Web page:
Monday, Aug. 20, 2012 | 4:36 p.m.
In a split vote, the Nevada Tax Commission today rejected an effort by Treasurer Kate Marshall to force Fannie Mae and Freddie Mac to pay taxes on home foreclosure sales.
Marshall believes the federally chartered mortgage companies should pay the real property transfer tax, which would have meant almost $25 million for state and local governments over the past three years.
But lawyers representing the companies argued federal law exempts them from all state and local taxes, except property taxes.
In a 5-2 vote, the commission sided with Fannie Mae and Freddie Mac.
“The department didn’t want to direct counties to collect the tax, when it could bring litigation to counties and the possibility of taxes to be refunded,” said Chief Deputy Attorney General Gina Session.
Tax Commission Chairman Bob Barengo noted the issue is being fought over in court right now.
Federal courts have issued varying decisions on the issue. One judge in Michigan ruled in favor of the state and said that the transfer tax should be collected. Another in Washington, D.C., ruled in favor of the companies.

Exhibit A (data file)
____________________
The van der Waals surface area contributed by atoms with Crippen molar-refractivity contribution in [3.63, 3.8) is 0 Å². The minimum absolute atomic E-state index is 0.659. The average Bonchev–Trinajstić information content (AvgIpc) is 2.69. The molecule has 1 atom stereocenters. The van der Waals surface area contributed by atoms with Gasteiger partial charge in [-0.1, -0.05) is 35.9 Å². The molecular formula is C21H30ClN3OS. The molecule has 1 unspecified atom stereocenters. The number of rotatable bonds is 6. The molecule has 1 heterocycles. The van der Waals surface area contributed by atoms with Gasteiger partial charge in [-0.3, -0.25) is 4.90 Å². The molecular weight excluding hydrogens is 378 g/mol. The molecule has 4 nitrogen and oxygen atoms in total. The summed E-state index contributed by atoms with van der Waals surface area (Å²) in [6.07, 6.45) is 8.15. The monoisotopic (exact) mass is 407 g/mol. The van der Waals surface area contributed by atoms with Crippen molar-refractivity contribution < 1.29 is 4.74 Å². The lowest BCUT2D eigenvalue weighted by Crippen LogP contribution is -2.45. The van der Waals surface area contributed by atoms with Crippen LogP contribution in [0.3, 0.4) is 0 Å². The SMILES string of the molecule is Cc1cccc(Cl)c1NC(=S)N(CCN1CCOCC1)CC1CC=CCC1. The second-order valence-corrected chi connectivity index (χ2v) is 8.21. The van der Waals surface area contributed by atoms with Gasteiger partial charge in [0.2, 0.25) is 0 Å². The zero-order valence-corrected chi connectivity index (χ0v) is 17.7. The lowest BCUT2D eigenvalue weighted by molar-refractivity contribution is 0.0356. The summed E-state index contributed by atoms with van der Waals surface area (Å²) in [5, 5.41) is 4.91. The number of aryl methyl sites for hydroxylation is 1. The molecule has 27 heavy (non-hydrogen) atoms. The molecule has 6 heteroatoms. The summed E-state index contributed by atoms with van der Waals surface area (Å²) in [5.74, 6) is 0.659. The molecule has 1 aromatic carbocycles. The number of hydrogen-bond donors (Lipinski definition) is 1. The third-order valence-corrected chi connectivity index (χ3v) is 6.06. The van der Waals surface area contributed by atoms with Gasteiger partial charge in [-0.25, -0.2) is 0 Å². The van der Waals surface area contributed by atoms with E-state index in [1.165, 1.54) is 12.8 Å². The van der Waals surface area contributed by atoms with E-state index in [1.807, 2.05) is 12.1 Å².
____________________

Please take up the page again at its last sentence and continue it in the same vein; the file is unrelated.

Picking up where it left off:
Local governments in Illlinois have started collecting the tax, which has prompted lawsuits from the companies, an attorney said Monday.
The Nevada Department of Taxation in 2008 issued an advisory opinion to Lyon County saying that the county should not collect the tax.
But as Nevada waits for that court battle to play out, Marshall said the state runs the risk of being unable to collect back taxes. Under state law, only four years worth of back taxes can be collected.
She proposed collecting the tax and putting it in an escrow account until the matter is decided.
The companies’ lawyers, in Carson City for the hearing, said any tax on Fannie Mae and Freddie Mac would be a tax on federal taxpayers. Profits from the companies, which are in federal conservatorship, go to the U.S. Treasury.
“Any costs imposed on Fannie Mae and Freddie Mac go to the taxpayers,” said Alfred Pollard, general counsel for the Federal Housing Finance Agency.
Marshall has pursued the issue, arguing that the “real property transfer tax” is not a direct tax since it is levied on the transaction.
Marshall, a Democrat, said she is considering whether to pursue the issue in court.
Gov. Brian Sandoval said earlier this year that he believed Nevada should wait until it’s settled by the courts.
Barengo, chairman of the tax commission, asked the department to monitor the issue.